Common Murre Uria aalge Scientific name definitions
Version: 2.0 — Published August 6, 2021
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David G. Ainley discovered seabirds as a National Science Foundation Undergraduate Research Assistant working on storm-petrels at Kent Island, Bay of Fundy (under C. E. Huntington, while at Dickinson College), and continued with doctoral studies on penguins in the Antarctic (under W. J. L. Sladen at Johns Hopkins University). He continues research in Antarctica and the Southern Ocean, but has also conducted (is conducting) extensive at-sea work in the California Current (California, Oregon) and eastern tropical Pacific, and land-based work on seabirds in Hawaii. He founded the marine research program of Point Blue Conservation Science at the Farallon Islands, CA, in 1971, overseeing it into the early 1990s, the site where he worked on murre breeding behavior/success in response to variation in the preyscape. From that effort he co-edited (with R. Boekelheide), Seabirds of the Farallon Islands: Ecology, Structure and Dynamics of an Upwelling System Community. He led the initial effort, supplying the scientifice basis, towards designating the Ross Sea as a marine protected area. During recent several years has been editor of Marine Ornithology. He has been employed since the mid-1990s by: H. T. Harvey & Associates Ecological Consultants, 983 University Avenue, Bldg D, Los Gatos CA 95032. E-mail: firstname.lastname@example.org.
David N. Nettleship, Ph.D. Zoology, McGill University, is a retired senior research scientist, founder and head of the Canadian Wildlife Service Seabird Research Unit (1971-2000), and past president of the Society of Canadian Ornithologists, Waterbird Society, Bedford Institute of Oceanography-Oceans Association, and Fellow of the American Ornithologists’ Union-AOS. He is the author or co-author of 14 books and monographs including important works on the Alcidae: ‘The Thick-billed Murres of Prince Leopold Island – a study of the breeding ecology of a colonial high arctic seabird’ (1981), ‘The Atlantic Alcidae: the evolution, distribution and biology of the auks inhabiting the Atlantic Ocean and adjacent water areas’ (1985), and ‘Family Alcidae: Auks’ (1996), and has published over 200 peer-reviewed publications on seabirds. He is respected internationally as an authority on the reproductive and pelagic ecology of seabirds and their conservation. Current address: 25 Tidewater Lane, Head of St. Margaret’s Bay, Nova Scotia, Canada B3Z 2G7. E-mail: email@example.com.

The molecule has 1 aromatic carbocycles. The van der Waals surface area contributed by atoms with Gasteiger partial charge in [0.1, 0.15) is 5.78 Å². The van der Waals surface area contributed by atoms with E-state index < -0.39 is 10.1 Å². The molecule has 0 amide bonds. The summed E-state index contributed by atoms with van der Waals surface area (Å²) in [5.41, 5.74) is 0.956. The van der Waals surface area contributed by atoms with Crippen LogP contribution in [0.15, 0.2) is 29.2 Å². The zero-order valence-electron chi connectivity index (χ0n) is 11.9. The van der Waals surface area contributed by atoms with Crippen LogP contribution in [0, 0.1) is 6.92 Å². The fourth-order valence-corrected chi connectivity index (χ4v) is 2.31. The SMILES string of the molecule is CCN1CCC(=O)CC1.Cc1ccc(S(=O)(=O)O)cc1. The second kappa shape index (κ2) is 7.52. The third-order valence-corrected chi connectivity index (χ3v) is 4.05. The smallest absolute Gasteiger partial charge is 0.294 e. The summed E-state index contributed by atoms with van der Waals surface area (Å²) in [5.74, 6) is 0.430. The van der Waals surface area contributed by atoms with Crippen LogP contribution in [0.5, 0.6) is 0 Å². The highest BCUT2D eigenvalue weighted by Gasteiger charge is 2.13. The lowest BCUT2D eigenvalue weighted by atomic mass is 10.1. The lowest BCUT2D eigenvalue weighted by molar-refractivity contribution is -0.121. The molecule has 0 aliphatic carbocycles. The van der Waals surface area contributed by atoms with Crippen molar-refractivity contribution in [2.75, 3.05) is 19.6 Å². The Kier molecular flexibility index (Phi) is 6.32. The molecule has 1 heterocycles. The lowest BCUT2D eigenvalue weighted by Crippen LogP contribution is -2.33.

Anne E. Storey, who received a Ph.D. from the Institute of Animal Behavior, Rutgers University, is a Professor Emerita of Psychology at Memorial University, Newfoundland and Labrador, Canada. Her research focuses on the reproductive and parental behavior and physiology of seabirds (in recent years, Common Murres and Atlantic Puffins) and mammals (voles and humans). From 1995-2015, she and her students from Memorial’s Interdisciplinary Cognitive and Behavioural Ecology Graduate Program conducted Alcid research in the Witless Bay Ecological Reserve, Newfoundland. Current address: Department of Psychology, Memorial University of Newfoundland, St. John's, NL, Canada A1B 3X9. E-mail: firstname.lastname@example.org.